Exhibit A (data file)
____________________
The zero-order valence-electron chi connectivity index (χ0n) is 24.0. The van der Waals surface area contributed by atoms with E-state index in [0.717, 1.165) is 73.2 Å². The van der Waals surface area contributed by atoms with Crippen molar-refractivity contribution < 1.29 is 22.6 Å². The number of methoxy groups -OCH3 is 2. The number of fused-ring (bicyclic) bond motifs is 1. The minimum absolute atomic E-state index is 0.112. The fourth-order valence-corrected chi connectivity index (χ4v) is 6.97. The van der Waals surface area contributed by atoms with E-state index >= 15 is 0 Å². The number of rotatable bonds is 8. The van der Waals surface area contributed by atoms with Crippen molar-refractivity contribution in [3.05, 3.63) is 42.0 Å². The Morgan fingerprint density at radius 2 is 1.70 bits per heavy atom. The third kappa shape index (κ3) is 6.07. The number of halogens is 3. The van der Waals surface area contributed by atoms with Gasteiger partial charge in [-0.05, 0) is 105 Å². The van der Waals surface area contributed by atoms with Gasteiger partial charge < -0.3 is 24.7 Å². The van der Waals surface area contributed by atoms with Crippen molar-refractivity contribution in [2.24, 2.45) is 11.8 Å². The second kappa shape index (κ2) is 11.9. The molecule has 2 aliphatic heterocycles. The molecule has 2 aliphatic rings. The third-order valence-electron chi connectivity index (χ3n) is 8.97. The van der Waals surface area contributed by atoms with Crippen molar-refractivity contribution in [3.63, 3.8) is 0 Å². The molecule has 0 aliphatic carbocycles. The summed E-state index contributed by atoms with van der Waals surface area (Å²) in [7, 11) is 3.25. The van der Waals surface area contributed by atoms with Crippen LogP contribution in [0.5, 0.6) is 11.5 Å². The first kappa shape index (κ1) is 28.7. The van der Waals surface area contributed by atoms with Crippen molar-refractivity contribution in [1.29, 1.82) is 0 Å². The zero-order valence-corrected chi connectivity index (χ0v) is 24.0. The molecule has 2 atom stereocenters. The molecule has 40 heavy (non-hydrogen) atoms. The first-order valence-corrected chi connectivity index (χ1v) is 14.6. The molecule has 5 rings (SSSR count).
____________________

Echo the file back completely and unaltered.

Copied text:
The zero-order valence-electron chi connectivity index (χ0n) is 24.0. The van der Waals surface area contributed by atoms with E-state index in [0.717, 1.165) is 73.2 Å². The van der Waals surface area contributed by atoms with Crippen molar-refractivity contribution < 1.29 is 22.6 Å². The number of methoxy groups -OCH3 is 2. The number of fused-ring (bicyclic) bond motifs is 1. The minimum absolute atomic E-state index is 0.112. The fourth-order valence-corrected chi connectivity index (χ4v) is 6.97. The van der Waals surface area contributed by atoms with E-state index >= 15 is 0 Å². The number of rotatable bonds is 8. The van der Waals surface area contributed by atoms with Crippen molar-refractivity contribution in [3.05, 3.63) is 42.0 Å². The Morgan fingerprint density at radius 2 is 1.70 bits per heavy atom. The third kappa shape index (κ3) is 6.07. The number of halogens is 3. The van der Waals surface area contributed by atoms with Gasteiger partial charge in [-0.05, 0) is 105 Å². The van der Waals surface area contributed by atoms with Gasteiger partial charge < -0.3 is 24.7 Å². The van der Waals surface area contributed by atoms with Crippen molar-refractivity contribution in [2.24, 2.45) is 11.8 Å². The second kappa shape index (κ2) is 11.9. The molecule has 2 aliphatic heterocycles. The molecule has 2 aliphatic rings. The third-order valence-electron chi connectivity index (χ3n) is 8.97. The van der Waals surface area contributed by atoms with Crippen molar-refractivity contribution in [3.63, 3.8) is 0 Å². The molecule has 0 aliphatic carbocycles. The summed E-state index contributed by atoms with van der Waals surface area (Å²) in [7, 11) is 3.25. The van der Waals surface area contributed by atoms with Crippen LogP contribution in [0.5, 0.6) is 11.5 Å². The first kappa shape index (κ1) is 28.7. The van der Waals surface area contributed by atoms with Crippen molar-refractivity contribution in [1.29, 1.82) is 0 Å². The zero-order valence-corrected chi connectivity index (χ0v) is 24.0. The molecule has 2 atom stereocenters. The molecule has 40 heavy (non-hydrogen) atoms. The first-order valence-corrected chi connectivity index (χ1v) is 14.6. The molecule has 5 rings (SSSR count).